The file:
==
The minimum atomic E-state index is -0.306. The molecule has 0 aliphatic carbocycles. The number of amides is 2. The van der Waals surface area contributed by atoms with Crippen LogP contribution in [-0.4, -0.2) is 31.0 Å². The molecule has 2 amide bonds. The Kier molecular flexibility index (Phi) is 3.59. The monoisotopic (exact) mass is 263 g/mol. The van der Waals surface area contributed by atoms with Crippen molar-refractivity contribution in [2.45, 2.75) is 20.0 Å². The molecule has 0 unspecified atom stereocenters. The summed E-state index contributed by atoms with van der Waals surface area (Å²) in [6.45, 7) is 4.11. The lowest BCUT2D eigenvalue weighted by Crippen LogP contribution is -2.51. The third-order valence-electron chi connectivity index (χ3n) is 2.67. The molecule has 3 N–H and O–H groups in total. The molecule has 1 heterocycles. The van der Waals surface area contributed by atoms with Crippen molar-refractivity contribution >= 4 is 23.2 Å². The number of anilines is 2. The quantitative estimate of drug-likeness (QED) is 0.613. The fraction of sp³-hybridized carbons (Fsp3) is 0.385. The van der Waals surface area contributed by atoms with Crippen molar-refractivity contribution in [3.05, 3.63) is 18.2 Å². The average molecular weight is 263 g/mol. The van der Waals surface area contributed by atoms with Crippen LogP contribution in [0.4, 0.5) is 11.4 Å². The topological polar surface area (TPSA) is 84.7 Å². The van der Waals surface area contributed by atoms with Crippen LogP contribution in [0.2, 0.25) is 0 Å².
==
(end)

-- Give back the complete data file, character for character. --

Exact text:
The minimum atomic E-state index is -0.306. The molecule has 0 aliphatic carbocycles. The number of amides is 2. The van der Waals surface area contributed by atoms with Crippen LogP contribution in [-0.4, -0.2) is 31.0 Å². The molecule has 2 amide bonds. The Kier molecular flexibility index (Phi) is 3.59. The monoisotopic (exact) mass is 263 g/mol. The van der Waals surface area contributed by atoms with Crippen molar-refractivity contribution in [2.45, 2.75) is 20.0 Å². The molecule has 0 unspecified atom stereocenters. The summed E-state index contributed by atoms with van der Waals surface area (Å²) in [6.45, 7) is 4.11. The lowest BCUT2D eigenvalue weighted by Crippen LogP contribution is -2.51. The third-order valence-electron chi connectivity index (χ3n) is 2.67. The molecule has 3 N–H and O–H groups in total. The molecule has 1 heterocycles. The van der Waals surface area contributed by atoms with Crippen molar-refractivity contribution >= 4 is 23.2 Å². The number of anilines is 2. The quantitative estimate of drug-likeness (QED) is 0.613. The fraction of sp³-hybridized carbons (Fsp3) is 0.385. The van der Waals surface area contributed by atoms with Crippen molar-refractivity contribution in [3.05, 3.63) is 18.2 Å². The average molecular weight is 263 g/mol. The van der Waals surface area contributed by atoms with Crippen LogP contribution in [0.4, 0.5) is 11.4 Å². The topological polar surface area (TPSA) is 84.7 Å². The van der Waals surface area contributed by atoms with Crippen LogP contribution in [0.2, 0.25) is 0 Å².